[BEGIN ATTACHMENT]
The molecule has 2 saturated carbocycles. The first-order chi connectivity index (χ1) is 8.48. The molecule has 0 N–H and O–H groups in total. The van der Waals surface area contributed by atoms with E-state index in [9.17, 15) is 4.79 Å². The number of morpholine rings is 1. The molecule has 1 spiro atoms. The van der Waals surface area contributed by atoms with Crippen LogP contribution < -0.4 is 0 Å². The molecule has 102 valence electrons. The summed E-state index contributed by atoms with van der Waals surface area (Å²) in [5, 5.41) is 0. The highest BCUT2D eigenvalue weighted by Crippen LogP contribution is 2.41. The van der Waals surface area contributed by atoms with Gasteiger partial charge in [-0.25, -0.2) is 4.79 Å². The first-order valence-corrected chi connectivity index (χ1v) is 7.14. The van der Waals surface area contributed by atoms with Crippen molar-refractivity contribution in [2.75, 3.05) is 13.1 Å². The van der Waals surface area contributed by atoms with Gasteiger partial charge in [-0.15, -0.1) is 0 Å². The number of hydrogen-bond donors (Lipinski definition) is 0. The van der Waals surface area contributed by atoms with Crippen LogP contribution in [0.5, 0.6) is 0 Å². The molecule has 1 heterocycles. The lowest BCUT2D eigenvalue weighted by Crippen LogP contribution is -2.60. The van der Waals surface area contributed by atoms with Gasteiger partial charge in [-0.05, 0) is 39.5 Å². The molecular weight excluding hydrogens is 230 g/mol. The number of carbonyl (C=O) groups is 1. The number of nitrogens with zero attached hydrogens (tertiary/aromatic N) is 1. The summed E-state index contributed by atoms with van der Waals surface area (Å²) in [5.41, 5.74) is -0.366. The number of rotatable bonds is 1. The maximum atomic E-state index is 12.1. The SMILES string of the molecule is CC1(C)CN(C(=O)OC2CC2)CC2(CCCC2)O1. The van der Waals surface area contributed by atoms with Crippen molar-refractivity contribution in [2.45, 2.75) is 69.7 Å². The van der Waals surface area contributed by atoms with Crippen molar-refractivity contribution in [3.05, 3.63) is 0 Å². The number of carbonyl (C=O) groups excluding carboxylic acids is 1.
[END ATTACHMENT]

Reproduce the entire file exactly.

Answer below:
The molecule has 2 saturated carbocycles. The first-order chi connectivity index (χ1) is 8.48. The molecule has 0 N–H and O–H groups in total. The van der Waals surface area contributed by atoms with E-state index in [9.17, 15) is 4.79 Å². The number of morpholine rings is 1. The molecule has 1 spiro atoms. The van der Waals surface area contributed by atoms with Crippen LogP contribution < -0.4 is 0 Å². The molecule has 102 valence electrons. The summed E-state index contributed by atoms with van der Waals surface area (Å²) in [5, 5.41) is 0. The highest BCUT2D eigenvalue weighted by Crippen LogP contribution is 2.41. The van der Waals surface area contributed by atoms with Gasteiger partial charge in [-0.25, -0.2) is 4.79 Å². The first-order valence-corrected chi connectivity index (χ1v) is 7.14. The van der Waals surface area contributed by atoms with Crippen molar-refractivity contribution in [2.75, 3.05) is 13.1 Å². The van der Waals surface area contributed by atoms with Gasteiger partial charge in [-0.15, -0.1) is 0 Å². The number of hydrogen-bond donors (Lipinski definition) is 0. The van der Waals surface area contributed by atoms with Crippen LogP contribution in [0.5, 0.6) is 0 Å². The molecule has 1 heterocycles. The lowest BCUT2D eigenvalue weighted by Crippen LogP contribution is -2.60. The van der Waals surface area contributed by atoms with Gasteiger partial charge in [-0.05, 0) is 39.5 Å². The molecular weight excluding hydrogens is 230 g/mol. The number of carbonyl (C=O) groups is 1. The number of nitrogens with zero attached hydrogens (tertiary/aromatic N) is 1. The summed E-state index contributed by atoms with van der Waals surface area (Å²) in [5.41, 5.74) is -0.366. The number of rotatable bonds is 1. The maximum atomic E-state index is 12.1. The SMILES string of the molecule is CC1(C)CN(C(=O)OC2CC2)CC2(CCCC2)O1. The van der Waals surface area contributed by atoms with Crippen molar-refractivity contribution in [2.45, 2.75) is 69.7 Å². The van der Waals surface area contributed by atoms with Crippen molar-refractivity contribution in [3.05, 3.63) is 0 Å². The number of carbonyl (C=O) groups excluding carboxylic acids is 1.